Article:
What Good Will Suspension of Doctor Achieve?
AS A hospital consultant who frequently shared patients with Dr Iain Kerr over a long period, I am appalled at the decision to suspend him for six months. What good will that do? In my opinion and the opinion of my former colleagues, he was known as an outstanding, kind and caring doctor who always had the best interest of his patients at heart. Exceptionally, he went out of his way to keep regular contact with hospital staff concerning his patients and my many conversations with him demonstrated how much time and thought he put into ensuring his patients got the best possible care, and were of great help in the management of his patients.
I have no idea who are the current lay and medical members of the GMC but, as in all areas of life, there are always a few seeking high office who are not necessarily motivated by altruism, and their appointment may conceal a degree of self-interest, whether self- aggrandisement or the prospect of future award, which may or may not be pecuniary – obviously not in the case of the GMC.
I was contemplating requesting the GMC to strike me off its register on a separate matter and the decision to suspend Dr Kerr has convinced me to do so. No doubt I will be labelled a curmudgeonly old cynic but the above decision just confirms that, while I have the greatest respect for so many members of my profession, I no longer wish to be associated with “the great and the good” in a profession in which today caring sometimes appears to take second place to procedure.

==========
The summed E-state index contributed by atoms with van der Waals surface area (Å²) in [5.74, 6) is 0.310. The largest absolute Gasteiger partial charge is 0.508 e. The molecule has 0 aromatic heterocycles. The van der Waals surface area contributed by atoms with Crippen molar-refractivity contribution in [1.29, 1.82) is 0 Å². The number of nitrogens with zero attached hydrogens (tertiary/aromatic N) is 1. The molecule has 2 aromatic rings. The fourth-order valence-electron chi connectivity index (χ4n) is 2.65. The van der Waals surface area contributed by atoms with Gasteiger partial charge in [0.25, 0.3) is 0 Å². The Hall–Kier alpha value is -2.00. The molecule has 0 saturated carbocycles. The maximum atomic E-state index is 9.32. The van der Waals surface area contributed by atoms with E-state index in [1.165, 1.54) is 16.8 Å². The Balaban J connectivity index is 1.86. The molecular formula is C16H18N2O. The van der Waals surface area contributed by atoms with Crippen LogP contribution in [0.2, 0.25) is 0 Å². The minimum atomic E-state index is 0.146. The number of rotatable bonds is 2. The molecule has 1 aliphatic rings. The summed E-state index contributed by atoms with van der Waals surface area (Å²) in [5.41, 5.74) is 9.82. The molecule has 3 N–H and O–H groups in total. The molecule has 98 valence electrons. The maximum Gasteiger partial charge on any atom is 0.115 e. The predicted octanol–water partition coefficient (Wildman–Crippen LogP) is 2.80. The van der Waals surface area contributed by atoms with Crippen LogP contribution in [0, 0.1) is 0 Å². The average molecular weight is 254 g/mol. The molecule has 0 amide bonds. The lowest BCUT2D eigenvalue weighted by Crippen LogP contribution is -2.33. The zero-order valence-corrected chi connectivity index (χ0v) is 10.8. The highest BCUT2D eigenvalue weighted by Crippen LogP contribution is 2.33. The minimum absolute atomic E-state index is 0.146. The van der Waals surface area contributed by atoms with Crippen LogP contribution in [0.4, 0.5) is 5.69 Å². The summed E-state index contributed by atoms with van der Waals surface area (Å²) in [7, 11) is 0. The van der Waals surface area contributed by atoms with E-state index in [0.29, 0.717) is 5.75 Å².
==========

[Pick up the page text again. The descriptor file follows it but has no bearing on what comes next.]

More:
John Sinclair, 7 Bridgegait, Milngavie.
PAUL Brownsey invites me to clarify a “curious remark” in my letter of July 27, and I am grateful for the opportunity to do so.
I was attempting to address two perceived ways of excepting doctors from the law touching homicide and suicide. The first is implied in letters of support for Dr Iain Kerr which argued that he should not be brought to book because he was compassionate; the second by suggesting a change in the law, presumably to allow doctors to administer lethal doses to those who requested it or who, in the doctors’ opinion, lacked sufficient quality of life.
In answer to the first, I pointed out that if compassion were a principle in law, it would apply to everyone (“If doctors were permitted to assist and dispatch, why would it be wrong for others, protesting their compassion, to do likewise?”). In response to the second, I argued that the principle that “no-one may compass the death of another” should not allow exceptions (“doctors are not, nor should be, placed above or outside the law”).
The law in question is fundamental in jurisprudence and derives from natural law. Any attempt by legislators to breach this principle would not only alter irretrievably the relationship of confidence between doctors and their patients but also subtly undermine the basis of the laws protecting human life and society.
Mario Conti, Archbishop of Glasgow, 196 Clyde Street, Glasgow.
ARCHBISHOP Conti asks: “If doctors were permitted to assist and dispatch, why would it be wrong for others, protesting their compassion, to do likewise?” The obvious answer is that it would be wrong because these others, not being doctors, would not be permitted to do so. Currently, only medical staff are permitted to turn off a patient’s life-support system; it is unclear why the archbishop thinks assisted suicide or euthanasia should be treated differently. Perhaps he should stick to rhetorical questions to which he knows the answers.
Dr David Shaw, Lecturer in Ethics, Glasgow University.
Originally published by Newsquest Media Group.
(c) 2008 Herald, The; Glasgow (UK). Provided by ProQuest Information and Learning. All rights Reserved.